|Festival IN Myanmar ## Tanhsaunmoun
(Tazaungmone) : November
Tazaungdine Lights and Kahtein Offerings
After four month of rain comes a successions of
festive months starting with Thadingyut lights festival. Come
Tazaungmone, still another lights festival even more elaborate with the usual
trimmings of music, dances and show. It is rather convenient, so say
fun-loving Myanmar, that the paper lanterns and decorations are still in fairly
good condition to be put up again in three weeks' time.
Tazaungdine festival, as the lights festival in the
month of Tazaungmone is called, is more or less a folk festival, probably
pre-Buddhist, so originally without any Buddhist significance. The
festival, in honour of the guardian gods of the planets. It is said that
certain planetary signs of the zodiac are in the ascendant during the
month. The influence of the planets in ascendence is such that people's
thoughts are bent on mischief. It is during the month that thieves are
moved to ply their trade. King of the olden days
decreed that feasts were to be held and all kinds of jollity and merry-making
were licensed, so that people's thoughts might be channelled away from serious
mischief, a kind of psychological warfare. There are stories of how men
normally sober and steadfast were so moved by the spirit of the season that
they did unseemly things. Perhaps the pleasant weather with cloudless
starry skies and silvery moonbeans may have something to do with it.
Though Tazaungdine lights festival began in the times
immemorial as a folk ritual, it is regarded today as an essentially Buddhist
festival. The month is the time for offering robes should be offered to
Of course, there is no restriction whatsoever
when robes should be offered to the monks. Anyone can make the offering
any time to any monk; but this month's offering has a special
significance. This is a special time, the time, when, after ling months
of seclusion in the monasteries, monks make preparations to go on trips to see
the pay respects to their teachers and parents, now that the ban on travel
(only for monks) has been lifted.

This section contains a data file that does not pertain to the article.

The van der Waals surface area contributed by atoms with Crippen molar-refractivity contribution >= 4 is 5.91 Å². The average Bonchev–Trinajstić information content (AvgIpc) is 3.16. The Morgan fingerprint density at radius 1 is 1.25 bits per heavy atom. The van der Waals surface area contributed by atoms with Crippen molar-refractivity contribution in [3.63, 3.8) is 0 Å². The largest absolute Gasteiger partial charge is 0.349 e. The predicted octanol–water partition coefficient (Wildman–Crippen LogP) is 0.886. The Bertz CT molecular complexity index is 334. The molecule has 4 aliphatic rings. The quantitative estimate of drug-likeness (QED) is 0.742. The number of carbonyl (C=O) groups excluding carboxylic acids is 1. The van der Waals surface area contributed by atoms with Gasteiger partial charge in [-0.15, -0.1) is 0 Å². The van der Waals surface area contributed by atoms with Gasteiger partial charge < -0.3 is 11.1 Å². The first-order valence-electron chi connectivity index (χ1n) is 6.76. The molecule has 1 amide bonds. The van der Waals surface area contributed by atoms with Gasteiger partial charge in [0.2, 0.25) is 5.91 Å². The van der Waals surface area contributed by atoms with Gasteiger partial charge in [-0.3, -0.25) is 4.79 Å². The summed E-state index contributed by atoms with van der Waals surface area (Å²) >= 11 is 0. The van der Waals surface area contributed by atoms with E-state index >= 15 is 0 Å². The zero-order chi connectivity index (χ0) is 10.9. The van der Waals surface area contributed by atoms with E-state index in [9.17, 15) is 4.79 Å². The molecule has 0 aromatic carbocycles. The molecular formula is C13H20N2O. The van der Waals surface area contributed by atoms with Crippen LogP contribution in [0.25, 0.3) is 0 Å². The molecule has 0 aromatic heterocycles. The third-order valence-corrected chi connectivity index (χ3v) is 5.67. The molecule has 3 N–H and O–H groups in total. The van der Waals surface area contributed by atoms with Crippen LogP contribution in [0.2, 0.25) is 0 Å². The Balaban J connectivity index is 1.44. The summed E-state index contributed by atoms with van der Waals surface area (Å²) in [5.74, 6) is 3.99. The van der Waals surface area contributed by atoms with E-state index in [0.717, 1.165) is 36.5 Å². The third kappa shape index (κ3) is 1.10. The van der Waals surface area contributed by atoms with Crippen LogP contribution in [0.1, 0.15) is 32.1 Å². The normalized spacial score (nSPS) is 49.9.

At such a time, many monks are in need of new
robes. Offering of robes and other gifts, in this season are made not to
any individual mink, but to the Order as a whole so that the needy ones shall
get the robe. Offering of gifts to monks, if it is to bear highest
fruition, must be made to the Order as a whole and not to an individual
monk. Donors being human, are often moved to offer gifts to monks by
personal feeling, like partiality or attachment. Although such other acts
are, in their own way, ,meritorious deeds, the fruition is not as great as the
act of giving to the Order of monks or the Sangha.
Once, during the lifetime of the Buddha, his foster
mother, Gotami, made a rove for the Buddha. It was made of finest
material and marvellously elaborate. When she offered it to the Buddha,
he suggested that is should be offered to the Order as a whole. It was
then that he explained the desirability of such an attitude in making the act
The Buddha in his infinite wisdom, saw that in the far
future, when he was mo more, his teachings would not last, unless the Order of
monks carried on with their study and contemplation. The Order of monks must be
supported by the laity. If lay people offered gifts to the monks to whom
they were partial, there would be many other who would be in need. Such a
situation would undermine the strength of the Order.
Offering of special robes and other gifts made to the Order of
monks during the season keeps alive the true spirit of offering, as
taught by the Buddha. All the gifts are offered to the Order so that the
needs of the poorest monks are suitably supplied. According to the rule a
group of monks who have spent the lent under a senior monk in a monastery is
eligible as an institution to accept the gifts called the Kathina gifts.
Offering of special robes and other gifts made to the Order
of monks during the season keeps alive the true spirit of offering, as taught
by the Buddha. All the gifts are offered to the Order so that the needs
of the poorest monks are suitably supplied. According to the rule a group of
monks who have spent the lent under a senior monk in a monastery is eligible as
an institution to accept the gifts called the kathina gifts.
It is the custom of the community to organize the
offering of gifts, everyone contributing in cash or in kind. Member of
the same profession or trade or people working in the same office form such
groups for this purpose and collect gifts for the monastery.
Therefore, during this season, you will see wooden
triangular structures standing in market places or in decorated marquees by the
wayside. Each structure is hung with gifts, like sets of yellow robes,
towels, napkins, cups and such useful things big and small. They are Kathina
gifts and anyone is welcome to hang whatever he wishes to contribute, a kyat
note, or a handkerchief or a cake of soap-no matter however small.
Those structures hung with gifts are called padetha trees.
The word padetha tree is synonymous with plenty and inexhaustible